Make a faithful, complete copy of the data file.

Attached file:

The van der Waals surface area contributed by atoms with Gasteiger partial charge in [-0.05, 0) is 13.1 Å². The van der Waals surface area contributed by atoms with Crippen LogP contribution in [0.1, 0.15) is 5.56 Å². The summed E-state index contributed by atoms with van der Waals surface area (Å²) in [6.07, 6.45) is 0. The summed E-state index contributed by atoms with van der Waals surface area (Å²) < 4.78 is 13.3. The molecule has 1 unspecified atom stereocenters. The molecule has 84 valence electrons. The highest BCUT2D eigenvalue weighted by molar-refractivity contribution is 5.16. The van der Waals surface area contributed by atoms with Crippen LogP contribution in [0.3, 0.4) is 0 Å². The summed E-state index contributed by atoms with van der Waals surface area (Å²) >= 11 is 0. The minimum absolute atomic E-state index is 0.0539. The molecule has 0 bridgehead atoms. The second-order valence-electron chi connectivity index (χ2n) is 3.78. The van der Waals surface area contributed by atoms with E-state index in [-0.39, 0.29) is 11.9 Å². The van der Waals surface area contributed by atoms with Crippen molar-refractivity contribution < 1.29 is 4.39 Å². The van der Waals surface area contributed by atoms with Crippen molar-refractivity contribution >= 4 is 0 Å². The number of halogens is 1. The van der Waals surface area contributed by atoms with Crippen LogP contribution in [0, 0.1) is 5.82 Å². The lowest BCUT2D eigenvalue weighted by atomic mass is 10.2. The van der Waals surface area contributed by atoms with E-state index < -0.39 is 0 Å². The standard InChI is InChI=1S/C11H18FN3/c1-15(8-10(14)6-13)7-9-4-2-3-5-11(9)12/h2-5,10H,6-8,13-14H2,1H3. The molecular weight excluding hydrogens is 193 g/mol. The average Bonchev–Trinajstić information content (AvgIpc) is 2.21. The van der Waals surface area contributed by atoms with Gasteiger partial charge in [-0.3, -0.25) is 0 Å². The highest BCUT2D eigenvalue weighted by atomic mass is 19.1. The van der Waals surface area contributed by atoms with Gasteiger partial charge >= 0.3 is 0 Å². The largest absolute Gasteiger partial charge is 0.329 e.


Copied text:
The van der Waals surface area contributed by atoms with Gasteiger partial charge in [-0.05, 0) is 13.1 Å². The van der Waals surface area contributed by atoms with Crippen LogP contribution in [0.1, 0.15) is 5.56 Å². The summed E-state index contributed by atoms with van der Waals surface area (Å²) in [6.07, 6.45) is 0. The summed E-state index contributed by atoms with van der Waals surface area (Å²) < 4.78 is 13.3. The molecule has 1 unspecified atom stereocenters. The molecule has 84 valence electrons. The highest BCUT2D eigenvalue weighted by molar-refractivity contribution is 5.16. The van der Waals surface area contributed by atoms with Crippen LogP contribution in [0.3, 0.4) is 0 Å². The summed E-state index contributed by atoms with van der Waals surface area (Å²) >= 11 is 0. The minimum absolute atomic E-state index is 0.0539. The molecule has 0 bridgehead atoms. The second-order valence-electron chi connectivity index (χ2n) is 3.78. The van der Waals surface area contributed by atoms with E-state index in [-0.39, 0.29) is 11.9 Å². The van der Waals surface area contributed by atoms with Crippen molar-refractivity contribution < 1.29 is 4.39 Å². The van der Waals surface area contributed by atoms with Crippen molar-refractivity contribution >= 4 is 0 Å². The number of halogens is 1. The van der Waals surface area contributed by atoms with Crippen LogP contribution in [0, 0.1) is 5.82 Å². The lowest BCUT2D eigenvalue weighted by atomic mass is 10.2. The van der Waals surface area contributed by atoms with E-state index < -0.39 is 0 Å². The standard InChI is InChI=1S/C11H18FN3/c1-15(8-10(14)6-13)7-9-4-2-3-5-11(9)12/h2-5,10H,6-8,13-14H2,1H3. The molecular weight excluding hydrogens is 193 g/mol. The average Bonchev–Trinajstić information content (AvgIpc) is 2.21. The van der Waals surface area contributed by atoms with Gasteiger partial charge in [-0.3, -0.25) is 0 Å². The highest BCUT2D eigenvalue weighted by atomic mass is 19.1. The van der Waals surface area contributed by atoms with Gasteiger partial charge >= 0.3 is 0 Å². The largest absolute Gasteiger partial charge is 0.329 e.